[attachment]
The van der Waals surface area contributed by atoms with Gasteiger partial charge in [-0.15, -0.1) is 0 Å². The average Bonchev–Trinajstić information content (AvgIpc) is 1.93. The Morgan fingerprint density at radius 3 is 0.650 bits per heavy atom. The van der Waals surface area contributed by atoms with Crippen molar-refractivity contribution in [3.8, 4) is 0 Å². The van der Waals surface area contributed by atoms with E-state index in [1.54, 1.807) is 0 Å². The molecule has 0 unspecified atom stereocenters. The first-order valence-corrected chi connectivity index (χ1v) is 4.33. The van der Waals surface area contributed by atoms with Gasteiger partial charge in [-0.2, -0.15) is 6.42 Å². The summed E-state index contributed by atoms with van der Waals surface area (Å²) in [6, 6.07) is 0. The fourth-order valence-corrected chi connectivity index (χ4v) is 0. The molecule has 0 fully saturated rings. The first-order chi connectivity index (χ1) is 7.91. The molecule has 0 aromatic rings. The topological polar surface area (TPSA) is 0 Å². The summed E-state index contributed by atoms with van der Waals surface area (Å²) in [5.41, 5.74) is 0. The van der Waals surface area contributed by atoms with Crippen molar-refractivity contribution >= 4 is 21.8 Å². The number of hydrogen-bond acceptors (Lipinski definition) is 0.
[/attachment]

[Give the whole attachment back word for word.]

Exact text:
The van der Waals surface area contributed by atoms with Gasteiger partial charge in [-0.15, -0.1) is 0 Å². The average Bonchev–Trinajstić information content (AvgIpc) is 1.93. The Morgan fingerprint density at radius 3 is 0.650 bits per heavy atom. The van der Waals surface area contributed by atoms with Crippen molar-refractivity contribution in [3.8, 4) is 0 Å². The van der Waals surface area contributed by atoms with E-state index in [1.54, 1.807) is 0 Å². The molecule has 0 unspecified atom stereocenters. The first-order valence-corrected chi connectivity index (χ1v) is 4.33. The van der Waals surface area contributed by atoms with Gasteiger partial charge in [-0.2, -0.15) is 6.42 Å². The summed E-state index contributed by atoms with van der Waals surface area (Å²) in [6, 6.07) is 0. The fourth-order valence-corrected chi connectivity index (χ4v) is 0. The molecule has 0 fully saturated rings. The first-order chi connectivity index (χ1) is 7.91. The molecule has 0 aromatic rings. The topological polar surface area (TPSA) is 0 Å². The summed E-state index contributed by atoms with van der Waals surface area (Å²) in [5.41, 5.74) is 0. The van der Waals surface area contributed by atoms with Crippen molar-refractivity contribution >= 4 is 21.8 Å². The number of hydrogen-bond acceptors (Lipinski definition) is 0.